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Huntington Beach Punk Roots - Huntington Beach Strut
Brigg reopens as Blue Cafe


From Penthouse Magazine -  "Slam Dancing in a Fast City," by Robert Keating

Huntington Beach. This is where it all began'L.A.'s skinheads. The surf punks. Creeps. Survivors. A prefab, middle-class town. Huntington Beach is a sterile community. Tract houses that sprang up during the 1960s as an escape from urban woes. Only they found new troubles.

"Huntington Beach has always been like gangs and stuff," explains a Hollywood girl at the Starwood whose bored voice says she really just can't relate to it. Her face is painted different colors and her flame-red hair is starched into cornstalks. "You know, surfers against non-surfers. Stuff like that. These skinheads though'these surf punks who come beat people up'they're just a lot of bored rich boys who decided to shave their heads.

Featured in "Slam Dancing in a Fast City," a story by Robert Keating that appeared in Penthouse Magazine nearly 20 years ago. - End-    SEE  Huntington Beach Events  Also see old Huntington Beach Music Flyers and Photos from Golden Bear

Huntington Beach Strut, the Circle Pit and More

Unfortunately, the hardcore scene became associated with violence, and attracted some aggressive elements to hardcore shows. Several clubs were trashed, and police began to appear at shows, at least Los Angeles in Huntington Beach, California USA where the Huntington Strut or H.B. Strut was invented.

Skateboarding was also associated with the scene, at a time in which the radical sport known today was practiced underground and almost without official notice. The hardcore scene created slamdancing ('moshing' was a later term borrowed from Jamaican reggae -- the original one was '[doing] the Huntington Beach Strut'), stagediving, and crowd surfing.

Moshing or slam dancing is a type of dance characterized by jumping around and or pushing others to loud heavy metal or punk music. Moshing is popular with many, especially young, rock, punk, hardcore, screamo and metal fans, especially hardcore fans. Moshing is also gaining popularity Ska (ska-core) , Rap and Breakcore (a genre of extreme electronic dance music).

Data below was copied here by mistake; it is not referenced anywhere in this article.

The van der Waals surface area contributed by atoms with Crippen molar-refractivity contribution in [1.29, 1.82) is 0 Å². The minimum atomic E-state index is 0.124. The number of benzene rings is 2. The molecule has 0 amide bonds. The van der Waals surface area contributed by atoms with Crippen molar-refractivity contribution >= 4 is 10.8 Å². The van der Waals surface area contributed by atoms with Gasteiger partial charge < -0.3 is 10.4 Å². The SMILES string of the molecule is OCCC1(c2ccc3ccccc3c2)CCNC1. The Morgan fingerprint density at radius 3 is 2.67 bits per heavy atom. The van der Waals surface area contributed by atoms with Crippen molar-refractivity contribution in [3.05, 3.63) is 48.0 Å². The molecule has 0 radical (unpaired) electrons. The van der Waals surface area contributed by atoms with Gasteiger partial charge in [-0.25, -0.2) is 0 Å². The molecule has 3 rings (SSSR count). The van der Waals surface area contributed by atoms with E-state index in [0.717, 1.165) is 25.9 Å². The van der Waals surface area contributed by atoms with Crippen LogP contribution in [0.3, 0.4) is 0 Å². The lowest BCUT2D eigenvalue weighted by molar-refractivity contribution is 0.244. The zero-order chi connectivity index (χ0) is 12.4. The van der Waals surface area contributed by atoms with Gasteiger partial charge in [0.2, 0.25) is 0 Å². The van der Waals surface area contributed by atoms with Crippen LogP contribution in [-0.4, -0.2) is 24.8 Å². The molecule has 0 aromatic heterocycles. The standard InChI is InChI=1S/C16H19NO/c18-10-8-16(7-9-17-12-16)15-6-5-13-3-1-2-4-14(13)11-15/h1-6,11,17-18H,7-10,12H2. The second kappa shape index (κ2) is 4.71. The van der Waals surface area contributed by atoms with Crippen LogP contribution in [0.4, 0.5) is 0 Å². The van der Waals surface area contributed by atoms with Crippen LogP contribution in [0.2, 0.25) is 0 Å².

Both moshing and slam dancing are typically done in a mosh pit or circle pit. Originally this was just a group of people typically directly in front of the stage who were engaged in this form of dancing. It is now more frequent that there are mosh or circle pits throughout the entire audience. A circle pit is a large and usually roughly circular clearing in the audience of a punk show about two to ten meters from the front of the stage. Inside this circle, people can mosh and skank, with moshing usually being the device that created the pit to begin with. The main focus, though, is to pretty much run in a circle and have fun.

Circle pits go back to the early days of California hardcore, in the Huntington Beach scene. Originally the dance of running in a circle was called the Huntington Strut, or H.B. Strut. Essentially it involves simply skipping, running, or powerwalking rapidly around the rim of the moshpit, the original H.B. variant being that the participant flails their arms around, pushes, elbows, or crashes onlookers, or moves their arms in a similar fashion to the dance known as "The Monkey" (also similar to the Bushwhackers, the old school World Wrestling Entertainment tag team).

Usually a counterclockwise rotation is observed by dancers inside the circle pit, and moving clockwise would be difficult for all but the most massive people. The size of the pit depends on both the size of the audience and the tempo of the music being played: the greater of either of these, the greater the size of the pit. Generally, circle pits can range from between two and twenty meters in radius, with the larger ones typically being the most intense.

One's likelihood to be harmed in a circle pit has a lot to do with the size of the audience and the genre of punk; typically small audiences at local underground punk shows will have "friendly" pits where dancers help up others that have fallen, smaller men, boys, women, and girls are able to participate equally with the larger males, and a feeling of "community" is generally pervasive. One is more likely to get injured in a big mainstream punk show, such as one that would be given by Pennywise or AFI, although most audience members will always try to pull dancers that have fallen over out of the way of serious injury as fast as possible.

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